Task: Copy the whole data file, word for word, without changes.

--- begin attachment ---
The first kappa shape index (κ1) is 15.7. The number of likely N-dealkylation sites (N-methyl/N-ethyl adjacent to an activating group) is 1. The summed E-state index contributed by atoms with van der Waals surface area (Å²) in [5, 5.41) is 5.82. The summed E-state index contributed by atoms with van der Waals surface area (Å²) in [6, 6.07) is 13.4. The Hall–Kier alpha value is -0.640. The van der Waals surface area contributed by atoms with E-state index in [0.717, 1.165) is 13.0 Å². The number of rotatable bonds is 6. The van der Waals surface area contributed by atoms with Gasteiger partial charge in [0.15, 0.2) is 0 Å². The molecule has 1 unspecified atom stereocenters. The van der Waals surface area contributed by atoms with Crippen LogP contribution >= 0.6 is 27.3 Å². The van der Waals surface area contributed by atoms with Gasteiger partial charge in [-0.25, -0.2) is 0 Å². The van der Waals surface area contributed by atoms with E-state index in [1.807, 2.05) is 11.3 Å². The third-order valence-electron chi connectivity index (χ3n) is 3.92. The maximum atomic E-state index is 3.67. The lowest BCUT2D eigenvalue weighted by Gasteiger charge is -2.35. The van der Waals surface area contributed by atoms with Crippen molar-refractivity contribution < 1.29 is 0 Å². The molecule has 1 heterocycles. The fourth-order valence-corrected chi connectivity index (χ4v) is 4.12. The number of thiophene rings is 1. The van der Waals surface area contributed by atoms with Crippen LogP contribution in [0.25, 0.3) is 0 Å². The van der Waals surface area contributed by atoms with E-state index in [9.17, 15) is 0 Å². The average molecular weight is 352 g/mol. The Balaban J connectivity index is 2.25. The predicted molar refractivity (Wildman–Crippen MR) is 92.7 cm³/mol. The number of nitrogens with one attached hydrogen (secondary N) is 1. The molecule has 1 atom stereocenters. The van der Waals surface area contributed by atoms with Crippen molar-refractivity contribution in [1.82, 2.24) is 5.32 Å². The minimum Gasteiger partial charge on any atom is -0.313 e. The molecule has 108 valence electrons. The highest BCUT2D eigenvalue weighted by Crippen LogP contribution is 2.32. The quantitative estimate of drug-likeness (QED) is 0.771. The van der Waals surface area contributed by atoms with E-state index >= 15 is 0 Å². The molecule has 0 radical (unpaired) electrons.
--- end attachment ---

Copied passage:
The first kappa shape index (κ1) is 15.7. The number of likely N-dealkylation sites (N-methyl/N-ethyl adjacent to an activating group) is 1. The summed E-state index contributed by atoms with van der Waals surface area (Å²) in [5, 5.41) is 5.82. The summed E-state index contributed by atoms with van der Waals surface area (Å²) in [6, 6.07) is 13.4. The Hall–Kier alpha value is -0.640. The van der Waals surface area contributed by atoms with E-state index in [0.717, 1.165) is 13.0 Å². The number of rotatable bonds is 6. The van der Waals surface area contributed by atoms with Gasteiger partial charge in [0.15, 0.2) is 0 Å². The molecule has 1 unspecified atom stereocenters. The van der Waals surface area contributed by atoms with Crippen LogP contribution >= 0.6 is 27.3 Å². The van der Waals surface area contributed by atoms with Gasteiger partial charge in [-0.25, -0.2) is 0 Å². The van der Waals surface area contributed by atoms with E-state index in [1.807, 2.05) is 11.3 Å². The third-order valence-electron chi connectivity index (χ3n) is 3.92. The maximum atomic E-state index is 3.67. The lowest BCUT2D eigenvalue weighted by Gasteiger charge is -2.35. The van der Waals surface area contributed by atoms with Crippen molar-refractivity contribution < 1.29 is 0 Å². The molecule has 1 heterocycles. The fourth-order valence-corrected chi connectivity index (χ4v) is 4.12. The number of thiophene rings is 1. The van der Waals surface area contributed by atoms with Crippen LogP contribution in [0.25, 0.3) is 0 Å². The van der Waals surface area contributed by atoms with E-state index in [9.17, 15) is 0 Å². The average molecular weight is 352 g/mol. The Balaban J connectivity index is 2.25. The predicted molar refractivity (Wildman–Crippen MR) is 92.7 cm³/mol. The number of nitrogens with one attached hydrogen (secondary N) is 1. The molecule has 1 atom stereocenters. The van der Waals surface area contributed by atoms with Crippen molar-refractivity contribution in [1.82, 2.24) is 5.32 Å². The minimum Gasteiger partial charge on any atom is -0.313 e. The molecule has 108 valence electrons. The highest BCUT2D eigenvalue weighted by Crippen LogP contribution is 2.32. The quantitative estimate of drug-likeness (QED) is 0.771. The van der Waals surface area contributed by atoms with E-state index >= 15 is 0 Å². The molecule has 0 radical (unpaired) electrons.